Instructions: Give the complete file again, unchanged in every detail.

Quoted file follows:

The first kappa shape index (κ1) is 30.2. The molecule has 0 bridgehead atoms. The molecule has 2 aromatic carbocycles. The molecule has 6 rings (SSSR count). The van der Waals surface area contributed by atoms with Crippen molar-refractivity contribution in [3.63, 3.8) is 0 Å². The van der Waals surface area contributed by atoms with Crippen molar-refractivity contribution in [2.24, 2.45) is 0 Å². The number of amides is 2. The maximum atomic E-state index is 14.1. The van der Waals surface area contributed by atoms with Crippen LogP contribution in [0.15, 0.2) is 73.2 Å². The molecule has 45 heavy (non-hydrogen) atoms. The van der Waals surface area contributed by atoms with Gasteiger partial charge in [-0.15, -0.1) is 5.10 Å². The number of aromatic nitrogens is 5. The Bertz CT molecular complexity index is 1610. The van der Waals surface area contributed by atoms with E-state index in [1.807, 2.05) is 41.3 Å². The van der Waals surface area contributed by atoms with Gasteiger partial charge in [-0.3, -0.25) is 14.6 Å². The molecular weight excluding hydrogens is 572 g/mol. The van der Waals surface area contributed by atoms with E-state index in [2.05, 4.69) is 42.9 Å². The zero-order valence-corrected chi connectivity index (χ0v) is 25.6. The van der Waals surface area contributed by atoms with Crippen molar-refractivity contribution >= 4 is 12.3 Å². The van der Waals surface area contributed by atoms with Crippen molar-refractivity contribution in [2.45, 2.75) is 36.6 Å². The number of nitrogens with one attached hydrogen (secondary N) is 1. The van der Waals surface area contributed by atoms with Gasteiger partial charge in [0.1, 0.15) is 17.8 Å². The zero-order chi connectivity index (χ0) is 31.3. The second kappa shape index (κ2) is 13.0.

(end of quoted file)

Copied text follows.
The first kappa shape index (κ1) is 30.2. The molecule has 0 bridgehead atoms. The molecule has 2 aromatic carbocycles. The molecule has 6 rings (SSSR count). The van der Waals surface area contributed by atoms with Crippen molar-refractivity contribution in [3.63, 3.8) is 0 Å². The van der Waals surface area contributed by atoms with Crippen molar-refractivity contribution in [2.24, 2.45) is 0 Å². The number of amides is 2. The maximum atomic E-state index is 14.1. The van der Waals surface area contributed by atoms with Crippen LogP contribution in [0.15, 0.2) is 73.2 Å². The molecule has 45 heavy (non-hydrogen) atoms. The van der Waals surface area contributed by atoms with Gasteiger partial charge in [-0.15, -0.1) is 5.10 Å². The number of aromatic nitrogens is 5. The Bertz CT molecular complexity index is 1610. The van der Waals surface area contributed by atoms with E-state index in [1.807, 2.05) is 41.3 Å². The van der Waals surface area contributed by atoms with Gasteiger partial charge in [-0.3, -0.25) is 14.6 Å². The molecular weight excluding hydrogens is 572 g/mol. The van der Waals surface area contributed by atoms with E-state index in [2.05, 4.69) is 42.9 Å². The zero-order valence-corrected chi connectivity index (χ0v) is 25.6. The van der Waals surface area contributed by atoms with Crippen molar-refractivity contribution >= 4 is 12.3 Å². The van der Waals surface area contributed by atoms with Crippen molar-refractivity contribution in [2.45, 2.75) is 36.6 Å². The number of nitrogens with one attached hydrogen (secondary N) is 1. The van der Waals surface area contributed by atoms with Gasteiger partial charge in [0.1, 0.15) is 17.8 Å². The zero-order chi connectivity index (χ0) is 31.3. The second kappa shape index (κ2) is 13.0.